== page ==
The Doctor Who Fooled the World
By Brian Deer
This well argued and entertainingly written hatchet job says as much about journalism as it does about medicine, with both undertakings coming off badly at the hands of a writer with a distinguished record of investigating the healthcare and drug industries.
The central premise, how a charismatic individual could perpetrate a damaging con, is reminiscent of last year’s Bad Blood about the blood testing ‘breakthrough’ developed by a disgraced Silicon Valley startup named Theranos.
That book’s sub-title, “Secrets and Lies”, applies in spades to this study of how the now-disgraced British doctor Andrew Wakefield - the son of doctor-parents, his father highly distinguished - could make the public believe that the MMR vaccination was, in a disturbing number of cases, linked to colitis and in short turn to autism.
- Written by Robin Osborne
A two-year-long neuropsychological project involving adult Aboriginal people in NSW charged with an offence has found that 72% had significant cognitive impairment, with almost 50% of cases being diverted from custody when these findings were submitted to court at the time of their sentencing.
ABS figures show Aboriginal and Torres Strait Islander people make up approximately 2% of the general population aged 18 and over but represent 28% of the prison population nationwide. Aboriginal and Torres Strait Islander people with mental health issues and cognitive disability are over-represented in their contact with all aspects of the criminal justice system.
The results of the Aboriginal Assessment Project (AAP) were shown to a Magistrate in the Lismore area who would subsequently see and sentence some of the 45 participants. The law officer said the project had a “profound effect” on him, noting, “What if the offender is not really bad, mad, addicted (although elements of these are regularly present) but instead has a cognitive age of five?
‘Right now, Australian children as young as 10 years old can be arrested by police, hauled before a court and sent to youth prisons’ decries the Raise The Age organisation.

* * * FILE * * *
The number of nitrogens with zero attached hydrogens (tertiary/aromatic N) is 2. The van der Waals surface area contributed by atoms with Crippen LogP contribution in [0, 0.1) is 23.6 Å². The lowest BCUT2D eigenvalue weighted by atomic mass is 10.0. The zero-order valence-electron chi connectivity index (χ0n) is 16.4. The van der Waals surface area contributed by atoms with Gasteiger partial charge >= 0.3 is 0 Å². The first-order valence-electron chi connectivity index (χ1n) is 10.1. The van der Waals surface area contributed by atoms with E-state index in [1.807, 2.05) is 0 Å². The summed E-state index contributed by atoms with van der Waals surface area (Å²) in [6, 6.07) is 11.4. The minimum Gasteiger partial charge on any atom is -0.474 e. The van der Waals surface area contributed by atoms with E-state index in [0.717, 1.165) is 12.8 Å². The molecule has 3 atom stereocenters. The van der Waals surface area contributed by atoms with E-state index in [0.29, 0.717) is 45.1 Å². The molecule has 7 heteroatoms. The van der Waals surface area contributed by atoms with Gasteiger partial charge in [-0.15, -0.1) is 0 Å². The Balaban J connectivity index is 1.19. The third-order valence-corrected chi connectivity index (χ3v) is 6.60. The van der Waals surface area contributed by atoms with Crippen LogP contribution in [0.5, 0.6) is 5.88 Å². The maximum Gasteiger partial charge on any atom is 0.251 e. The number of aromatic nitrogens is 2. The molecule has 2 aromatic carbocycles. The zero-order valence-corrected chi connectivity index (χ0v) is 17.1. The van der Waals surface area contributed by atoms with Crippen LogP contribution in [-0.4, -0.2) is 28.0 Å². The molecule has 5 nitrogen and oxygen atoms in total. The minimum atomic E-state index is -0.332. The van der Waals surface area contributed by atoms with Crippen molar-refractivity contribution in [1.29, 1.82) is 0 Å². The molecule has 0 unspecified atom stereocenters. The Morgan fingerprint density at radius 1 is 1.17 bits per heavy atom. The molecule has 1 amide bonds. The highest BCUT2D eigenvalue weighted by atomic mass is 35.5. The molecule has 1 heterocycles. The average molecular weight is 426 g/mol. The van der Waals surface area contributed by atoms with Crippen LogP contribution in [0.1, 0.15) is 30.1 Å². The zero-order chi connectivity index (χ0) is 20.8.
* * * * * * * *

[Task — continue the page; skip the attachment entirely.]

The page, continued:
That’s why the ‘Keep Kids in the Community’ coalition was calling on governments to raise the age of criminal responsibility from 10 to 14 years, bringing us into line with other countries. The European average is 14 years.
All the medical evidence tells us that children’s brains are still developing at this age, and early contact with the criminal legal system can cause lifelong harm. Many suffer from cognitive impairment, which has various causes, including foetal alcohol syndrome. Other reasons cited for this change are protection of children’s rights and the limited ability of doli incapax (of 10-14 year olds not knowing their behaviour is wrong, rather than just being mischievous).
In 1998 the Australian Government abolished the principle of doli incapax. The Council of Attorneys-General, consisting of law makers from states, territories and the Commonwealth, had agreed in 2018 it would be appropriate to consider raising the age from 10 to 14 years.
- Written by Andrew Binns
There has been much discussion around the development of a vaccination for COVID-19, making for a fascinating area of research. Typically, vaccination development takes around 10-20 years, but vaccine development for COVID-19 is occurring at a rapid pace and is featured almost daily in the news.
We are fortunate that advances in technology have been able to contribute to the speed of COVID-19 vaccine development, for example, we have already rapidly sequenced the SARS-CoV-2 genome. To develop a COVID-19 vaccine, most researchers have been investigating the spike proteins which allow the virus to attach and replicate. The spike proteins also generate a strong neutralising antibody immune response in humans – an effect important for vaccination efficacy. A strong T cell immune response is also associated with the spike protein and this may be another avenue for vaccination development.
One of the new technologies being investigated for a COVID-19 vaccine is nucleic acid vaccinations. This involves vaccinating the host with the spike protein’s genetic material (RNA or DNA) that encode the antigen. Once administered, the host then creates the antigens, and this stimulates an immune response.
- Written by Alannah Mann
In the lead-up to the American election the wearing (or not wearing) of masks has come to symbolise allegiance to political parties. Mask wearers are said to be Democrat supporters, while opponents, on the basis of ‘civil liberties’, are suggested to be Republicans, or at least right-wingers of a party that continues to support President Trump, despite the administration’s gross mishandling of the COVID-19 pandemic (moving towards 200,000 deaths at the time of writing).
Despite the behaviour gap there has been the shared belief that when a proven COVID-19 vaccine is ready for rollout we can put away the masks and the hand sanitiser, and get ready to resume business and social life as usual.
That may be the hope, but as the head of WHO, Dr Tedros Adhanom Ghebreyesus, said in late August, a COVID-19 vaccine will not be “a silver bullet”, and the world should expect the coronavirus to be with us until 2022. On the upside, he added, this would be a shorter life than what was experienced with the devastating (and misnamed) Spanish flu.
- Written by An opinion piece by Robin Osborne
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